Traditional rift between the country’s east and west sparks violence
Libyan voters headed to polling stations on Saturday to elect a National Assembly that faces the daunting task of resurrecting a state that can unite a people divided along regional and tribal lines.
Saturday’s election is the first after strongman Muammar Qadhafi was toppled and killed during a West-backed uprising last year. The 200-member Assembly will choose a Prime Minister and a Cabinet. However, a ruling on Thursday by the outgoing Transitional National Council (TNC) denies the Assembly the authority to select a panel for drafting a new constitution. Instead, fresh elections are to be held for a 60-member Constituent Assembly that will define the basic laws to steer the country’s political transition. Following the adoption of the new constitution, Libya is expected to hold yet another general election for appointing a President and establishing a Parliament for a longer term.
The run-up to the elections mirrored the restiveness along the traditional fault line that divides the western Tripolitania region and eastern Cyrenaica with Benghazi at its heart. On July 1, protesters stormed an office of the electoral commission in Benghazi. They demanded a “fair” distribution of parliamentary seats, rejecting the allocation of only 60 berths in the 200-member Assembly, compared to 100 seats that are up for grabs in the western region with Tripoli as its hub. On Friday, angry demonstrators thronged a central square in Benghazi, protesting against their perceived underrepresentation in Parliament.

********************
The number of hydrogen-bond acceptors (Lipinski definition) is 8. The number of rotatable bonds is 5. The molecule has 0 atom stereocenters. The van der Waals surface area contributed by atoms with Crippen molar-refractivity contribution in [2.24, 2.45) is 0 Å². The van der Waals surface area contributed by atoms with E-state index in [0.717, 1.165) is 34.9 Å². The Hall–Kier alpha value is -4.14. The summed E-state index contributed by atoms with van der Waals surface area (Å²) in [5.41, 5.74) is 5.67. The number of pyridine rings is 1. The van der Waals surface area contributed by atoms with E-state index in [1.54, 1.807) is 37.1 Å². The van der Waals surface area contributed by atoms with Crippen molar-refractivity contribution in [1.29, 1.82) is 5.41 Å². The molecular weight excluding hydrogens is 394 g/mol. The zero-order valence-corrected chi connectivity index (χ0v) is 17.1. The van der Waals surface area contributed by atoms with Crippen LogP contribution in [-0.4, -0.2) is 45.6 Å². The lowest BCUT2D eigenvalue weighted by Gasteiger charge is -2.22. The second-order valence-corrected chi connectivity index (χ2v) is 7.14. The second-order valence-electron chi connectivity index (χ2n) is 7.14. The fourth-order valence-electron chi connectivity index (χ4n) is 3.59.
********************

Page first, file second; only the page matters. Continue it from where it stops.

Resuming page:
Their fury, born out of a sense of inequality that has deep historical resonance, exploded once again on Saturday after the polls opened. Reuters is reporting that protesters stormed a polling station and publicly burned hundreds of ballot papers to undermine the credibility of the polls. They also looted ballot boxes at two other polling stations in Benghazi, marking polling irregularities that acquired a violent edge when a man was shot at another polling booth.
The regional rift in Libya is being widened dangerously with the formation of the self-appointed Cyrenaica National Council (CNC), which has a military wing — a cause for concern since these armed men, functioning outside governmental control, can end up confronting other armed militias in the west such as the powerful Zintan and Misurate brigades.
The growing east-west animosity also critically endangers the wellbeing of the country’s lucrative oil sector — the lifeline of Libya’s economy as well as factor in the upkeep of global energy security. On Friday, armed groups in the east sealed Libya’s oil exports to reinforce their demand for greater representation in the new national assembly.
Voting in the Kufra area in the Sahara south, where 40 seats are being contested, is also turning out to be problematic as rival tribes are engaged in fierce clashes in this area. Enthusiasm for polling was perceptibly low in Sirte, Qadhafi’s hometown on the edge of the Mediterranean.
Unlike most other parts, polling appeared to progress relatively smoothly in the capital Tripoli.
Analysts point out that in tune with the outcome in Tunisia and Egypt, Islamists are likely to do well in the polls. Two Islamist parties — the Justice and Construction party, an offshoot of Libya’s Muslim Brotherhood, and the Al-Watan partly, led by former CIA detainee and militant Abdel Hakim Belhadj is expected to have a decent outing in the polls. However, ideology does not appear to be driving voting preferences in Libya. Instead, most voters appeared inclined to ballot along the lines of tribe and clan.